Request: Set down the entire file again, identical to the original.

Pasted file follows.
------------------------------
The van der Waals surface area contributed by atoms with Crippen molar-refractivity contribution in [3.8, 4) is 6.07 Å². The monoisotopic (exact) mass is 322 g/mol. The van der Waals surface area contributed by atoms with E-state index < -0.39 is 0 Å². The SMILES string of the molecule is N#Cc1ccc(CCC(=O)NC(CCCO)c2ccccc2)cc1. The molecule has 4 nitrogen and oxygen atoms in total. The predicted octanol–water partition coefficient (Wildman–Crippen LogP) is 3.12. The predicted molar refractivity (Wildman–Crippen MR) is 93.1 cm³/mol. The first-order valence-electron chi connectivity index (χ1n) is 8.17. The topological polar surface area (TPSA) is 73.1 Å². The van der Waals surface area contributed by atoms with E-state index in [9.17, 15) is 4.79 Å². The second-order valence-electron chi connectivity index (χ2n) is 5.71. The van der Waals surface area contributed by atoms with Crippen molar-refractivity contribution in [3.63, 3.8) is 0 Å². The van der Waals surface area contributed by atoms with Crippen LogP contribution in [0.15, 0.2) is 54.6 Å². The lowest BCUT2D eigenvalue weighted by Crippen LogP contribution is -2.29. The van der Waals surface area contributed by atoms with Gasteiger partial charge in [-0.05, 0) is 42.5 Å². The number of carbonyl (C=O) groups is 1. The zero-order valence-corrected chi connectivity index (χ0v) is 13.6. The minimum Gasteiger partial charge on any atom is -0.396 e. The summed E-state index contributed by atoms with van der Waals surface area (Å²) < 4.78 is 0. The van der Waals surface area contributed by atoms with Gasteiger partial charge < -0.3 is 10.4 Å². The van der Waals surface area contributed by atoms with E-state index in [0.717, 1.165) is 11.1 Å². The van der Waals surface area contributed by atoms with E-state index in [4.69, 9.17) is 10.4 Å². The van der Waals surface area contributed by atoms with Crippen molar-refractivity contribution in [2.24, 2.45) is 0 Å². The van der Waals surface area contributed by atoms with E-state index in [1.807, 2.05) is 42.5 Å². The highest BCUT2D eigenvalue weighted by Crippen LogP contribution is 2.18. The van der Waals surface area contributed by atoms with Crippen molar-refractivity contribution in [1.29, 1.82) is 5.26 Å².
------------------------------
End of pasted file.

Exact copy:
The van der Waals surface area contributed by atoms with Crippen molar-refractivity contribution in [3.8, 4) is 6.07 Å². The monoisotopic (exact) mass is 322 g/mol. The van der Waals surface area contributed by atoms with E-state index < -0.39 is 0 Å². The SMILES string of the molecule is N#Cc1ccc(CCC(=O)NC(CCCO)c2ccccc2)cc1. The molecule has 4 nitrogen and oxygen atoms in total. The predicted octanol–water partition coefficient (Wildman–Crippen LogP) is 3.12. The predicted molar refractivity (Wildman–Crippen MR) is 93.1 cm³/mol. The first-order valence-electron chi connectivity index (χ1n) is 8.17. The topological polar surface area (TPSA) is 73.1 Å². The van der Waals surface area contributed by atoms with E-state index in [9.17, 15) is 4.79 Å². The second-order valence-electron chi connectivity index (χ2n) is 5.71. The van der Waals surface area contributed by atoms with Crippen molar-refractivity contribution in [3.63, 3.8) is 0 Å². The van der Waals surface area contributed by atoms with Crippen LogP contribution in [0.15, 0.2) is 54.6 Å². The lowest BCUT2D eigenvalue weighted by Crippen LogP contribution is -2.29. The van der Waals surface area contributed by atoms with Gasteiger partial charge in [-0.05, 0) is 42.5 Å². The number of carbonyl (C=O) groups is 1. The zero-order valence-corrected chi connectivity index (χ0v) is 13.6. The minimum Gasteiger partial charge on any atom is -0.396 e. The summed E-state index contributed by atoms with van der Waals surface area (Å²) < 4.78 is 0. The van der Waals surface area contributed by atoms with Gasteiger partial charge < -0.3 is 10.4 Å². The van der Waals surface area contributed by atoms with E-state index in [0.717, 1.165) is 11.1 Å². The van der Waals surface area contributed by atoms with E-state index in [4.69, 9.17) is 10.4 Å². The van der Waals surface area contributed by atoms with Crippen molar-refractivity contribution in [2.24, 2.45) is 0 Å². The van der Waals surface area contributed by atoms with E-state index in [1.807, 2.05) is 42.5 Å². The highest BCUT2D eigenvalue weighted by Crippen LogP contribution is 2.18. The van der Waals surface area contributed by atoms with Crippen molar-refractivity contribution in [1.29, 1.82) is 5.26 Å².